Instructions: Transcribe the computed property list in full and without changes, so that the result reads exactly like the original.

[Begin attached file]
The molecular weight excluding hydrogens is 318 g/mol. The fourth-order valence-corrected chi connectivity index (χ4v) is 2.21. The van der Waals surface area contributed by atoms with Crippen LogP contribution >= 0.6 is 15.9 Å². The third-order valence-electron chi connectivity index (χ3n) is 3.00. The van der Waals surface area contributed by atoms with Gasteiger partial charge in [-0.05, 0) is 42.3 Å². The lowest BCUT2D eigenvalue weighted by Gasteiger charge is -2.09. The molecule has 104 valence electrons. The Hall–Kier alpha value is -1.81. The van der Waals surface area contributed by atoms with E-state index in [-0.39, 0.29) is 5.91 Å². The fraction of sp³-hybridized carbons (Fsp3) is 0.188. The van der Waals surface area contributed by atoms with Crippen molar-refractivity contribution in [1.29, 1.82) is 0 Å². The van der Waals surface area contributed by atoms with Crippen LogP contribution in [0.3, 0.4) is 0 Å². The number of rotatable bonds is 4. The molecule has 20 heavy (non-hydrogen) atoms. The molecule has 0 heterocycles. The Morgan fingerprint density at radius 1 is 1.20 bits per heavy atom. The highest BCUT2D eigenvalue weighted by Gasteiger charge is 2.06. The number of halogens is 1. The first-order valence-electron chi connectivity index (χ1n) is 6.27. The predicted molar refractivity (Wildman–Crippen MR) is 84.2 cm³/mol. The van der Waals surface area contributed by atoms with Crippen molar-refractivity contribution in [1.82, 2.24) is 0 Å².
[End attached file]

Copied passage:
The molecular weight excluding hydrogens is 318 g/mol. The fourth-order valence-corrected chi connectivity index (χ4v) is 2.21. The van der Waals surface area contributed by atoms with Crippen LogP contribution >= 0.6 is 15.9 Å². The third-order valence-electron chi connectivity index (χ3n) is 3.00. The van der Waals surface area contributed by atoms with Gasteiger partial charge in [-0.05, 0) is 42.3 Å². The lowest BCUT2D eigenvalue weighted by Gasteiger charge is -2.09. The molecule has 104 valence electrons. The Hall–Kier alpha value is -1.81. The van der Waals surface area contributed by atoms with E-state index in [-0.39, 0.29) is 5.91 Å². The fraction of sp³-hybridized carbons (Fsp3) is 0.188. The van der Waals surface area contributed by atoms with Crippen molar-refractivity contribution in [1.29, 1.82) is 0 Å². The van der Waals surface area contributed by atoms with Crippen LogP contribution in [0.3, 0.4) is 0 Å². The number of rotatable bonds is 4. The molecule has 20 heavy (non-hydrogen) atoms. The molecule has 0 heterocycles. The Morgan fingerprint density at radius 1 is 1.20 bits per heavy atom. The highest BCUT2D eigenvalue weighted by Gasteiger charge is 2.06. The number of halogens is 1. The first-order valence-electron chi connectivity index (χ1n) is 6.27. The predicted molar refractivity (Wildman–Crippen MR) is 84.2 cm³/mol. The van der Waals surface area contributed by atoms with Crippen molar-refractivity contribution in [1.82, 2.24) is 0 Å².